Samuel tells us the consequences of the governments’ funds being short. And Jiddy begins to see the other side of the argument. Not paying tax is stealing. Not paying tax means other suffer. But people suffer if they don’t have the money to pay tax. Feels like there’s a bit of a vicious circle going on here.
I think it’s important to give all sides. This is why there are different characters with different experiences coming together to help Jiddy. By knowing all the facts, she can make an informed choice about the way she wants to live her life. She has to be confused before she can be sure.
And I want readers to ask themselves what they’d do if driven to the edge. I explore this theme more in another novel, ‘Erosion’ that is about a collapsing way of life as well as a crumbling coastline.
Death and belonging are themes again from childhood.
My grandparents all died just before and after I was born. There were a great many older women around in Hawksworth and in Bradford that my mum took us to visit and of course, being elderly, they died during my childhood. I went to a funeral or two. I was aware of spaces in our family life. All my friends had grandparents, I didn’t remember ever having one, only being told about them later and that my dad’s father moved from Bradford to Hawksworth with us and after 10 days, he died too. I can’t say ‘my grandma’ or ‘my grandad.’ They don’t exist for me. I don’t remember my dad’s dad being in our cottage in Hawksworth. That bedroom, where he died was blue. It was to become mine. It’s weird how you can feel loss without consciously knowing it. As I said, it’s there being a gap, a space, a black hole.
Many, many years later, when my mum was ill, I witnessed the act of dying and death first hand. It is something that has to be written and talked about. I feel very strongly that we shouldn’t hide it away, but share it for the comfort of the one dying and for those who remain. It’s a saying goodbye, for both and a transition for everyone and a getting used to the fact that this person is passing away and during that time you are part of their journey too. And for the dying, knowing they are not alone as they go into the unknown. It’s definitely not easy and it definitely doesn’t stop you from grieving when they are gone. Ha! I’m in floods of tears writing this!! Writing never ceases to amaze me, how it brings up thoughts and emotions, that we may think are from nowhere, but volcano like, they are always simmering under the surface. I try to use these experiences in my writing. I think it’s called ‘transference,’ when you transfer an emotion you have felt to one you need to play as an actor or use as a writer. I wrote a death scene for Jiddy Vardy, but decided the character wouldn’t die. I will use that scene elsewhere. It’s important.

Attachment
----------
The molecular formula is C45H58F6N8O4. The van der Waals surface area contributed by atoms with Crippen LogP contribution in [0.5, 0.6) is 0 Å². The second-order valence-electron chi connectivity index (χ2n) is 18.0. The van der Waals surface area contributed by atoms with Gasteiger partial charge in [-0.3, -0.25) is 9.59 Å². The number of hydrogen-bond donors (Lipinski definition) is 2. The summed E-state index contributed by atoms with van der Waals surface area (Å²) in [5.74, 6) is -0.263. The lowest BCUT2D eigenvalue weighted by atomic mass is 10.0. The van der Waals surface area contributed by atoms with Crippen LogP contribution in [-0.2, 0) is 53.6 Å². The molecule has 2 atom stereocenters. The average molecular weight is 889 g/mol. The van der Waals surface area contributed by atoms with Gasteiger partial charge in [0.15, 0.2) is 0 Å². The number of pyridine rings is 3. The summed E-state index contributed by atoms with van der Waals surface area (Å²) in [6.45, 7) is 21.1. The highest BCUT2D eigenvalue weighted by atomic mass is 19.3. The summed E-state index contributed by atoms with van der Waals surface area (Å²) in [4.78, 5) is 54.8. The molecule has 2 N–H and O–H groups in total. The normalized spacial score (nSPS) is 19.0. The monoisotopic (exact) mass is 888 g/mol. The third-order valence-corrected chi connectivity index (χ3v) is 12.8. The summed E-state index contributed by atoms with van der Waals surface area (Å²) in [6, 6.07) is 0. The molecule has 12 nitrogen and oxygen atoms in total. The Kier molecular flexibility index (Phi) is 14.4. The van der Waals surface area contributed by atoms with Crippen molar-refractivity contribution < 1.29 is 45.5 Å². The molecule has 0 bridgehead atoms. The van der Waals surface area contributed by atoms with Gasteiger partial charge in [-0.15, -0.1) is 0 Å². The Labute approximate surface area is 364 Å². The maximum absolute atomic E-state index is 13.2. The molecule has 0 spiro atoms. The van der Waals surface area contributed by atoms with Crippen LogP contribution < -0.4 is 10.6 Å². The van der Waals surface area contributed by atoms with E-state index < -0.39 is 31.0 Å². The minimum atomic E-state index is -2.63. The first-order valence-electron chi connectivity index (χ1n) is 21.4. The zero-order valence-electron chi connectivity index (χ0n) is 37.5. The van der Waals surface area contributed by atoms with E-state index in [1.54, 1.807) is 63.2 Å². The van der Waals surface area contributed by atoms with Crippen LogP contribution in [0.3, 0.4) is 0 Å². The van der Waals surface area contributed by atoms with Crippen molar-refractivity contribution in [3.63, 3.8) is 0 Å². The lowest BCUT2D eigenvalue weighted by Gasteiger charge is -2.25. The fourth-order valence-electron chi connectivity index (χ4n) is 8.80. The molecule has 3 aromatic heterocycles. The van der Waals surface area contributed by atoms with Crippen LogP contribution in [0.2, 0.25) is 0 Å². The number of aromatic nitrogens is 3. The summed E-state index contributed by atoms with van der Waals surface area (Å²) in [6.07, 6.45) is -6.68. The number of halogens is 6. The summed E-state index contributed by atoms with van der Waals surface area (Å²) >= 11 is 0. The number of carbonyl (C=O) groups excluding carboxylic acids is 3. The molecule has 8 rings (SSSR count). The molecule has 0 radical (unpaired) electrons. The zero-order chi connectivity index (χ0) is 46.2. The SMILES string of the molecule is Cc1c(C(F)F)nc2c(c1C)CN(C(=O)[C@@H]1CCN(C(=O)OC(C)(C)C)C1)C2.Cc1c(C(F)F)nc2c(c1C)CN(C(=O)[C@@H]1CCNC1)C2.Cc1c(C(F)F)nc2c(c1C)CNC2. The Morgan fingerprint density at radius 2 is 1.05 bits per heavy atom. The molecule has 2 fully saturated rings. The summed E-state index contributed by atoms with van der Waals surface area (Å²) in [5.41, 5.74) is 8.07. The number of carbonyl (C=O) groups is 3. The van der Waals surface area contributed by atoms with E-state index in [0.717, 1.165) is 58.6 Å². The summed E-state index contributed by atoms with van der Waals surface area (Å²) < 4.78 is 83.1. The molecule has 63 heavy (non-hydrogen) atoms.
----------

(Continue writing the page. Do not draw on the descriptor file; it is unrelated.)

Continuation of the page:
And finally, belonging. This theme is explored in all my books. It’s important to me too. I’m not sure if it’s because of how my mum felt about being the odd one out much of the time, or from my own experiences. I do believe that ‘baggage’ for want of a better term can be passed through the generations. Philip Larkin spoke about ‘They f**k you up your Mum and Dad and then you bring your own.’ He goes on to say, it’s not their fault; their parents did the same to them.
Damage, experience, whatever you want to call it can be passed on, through gestures, lack of physical contact, stories, attitudes, sub-consciously and consciously. It seeps into our psyche without us realising and suddenly we are that parent or thought. I’m aware of it in myself. I’m trying not to pass too many of my beliefs and quirks onto my children. Again, this is explored through Jiddy. She hasn’t met her birth mother, but she is drawn to luxury, like Maria and the life she was born into. She looks like her birth mother, with dark hair and eyes and she yearns to travel as her mother did.
However, she has been brought up in a tough, Yorkshire coastal village. This part Italian girl speaks with a Yorkshire accent. She knows how to fight and how to break the law. Whose attributes has she taken on and is that possible when that parental influence isn’t physically present? The nature versus nurture debate. Finding where we belong, whether it’s an actual place or feeling we are amongst people we can be ourselves with and be accepted, is I think, what can bring us peace. I’m all for that and it’s what my characters strive towards.
I didn’t actually think about darker themes being in my work, but they appear to seep in. I remember telling my students at MMU that even if we all wrote the same scenario, it would be different because we are all different. We bring our baggage, positive and negative and that makes us unique. It makes our stories unique and long may that continue.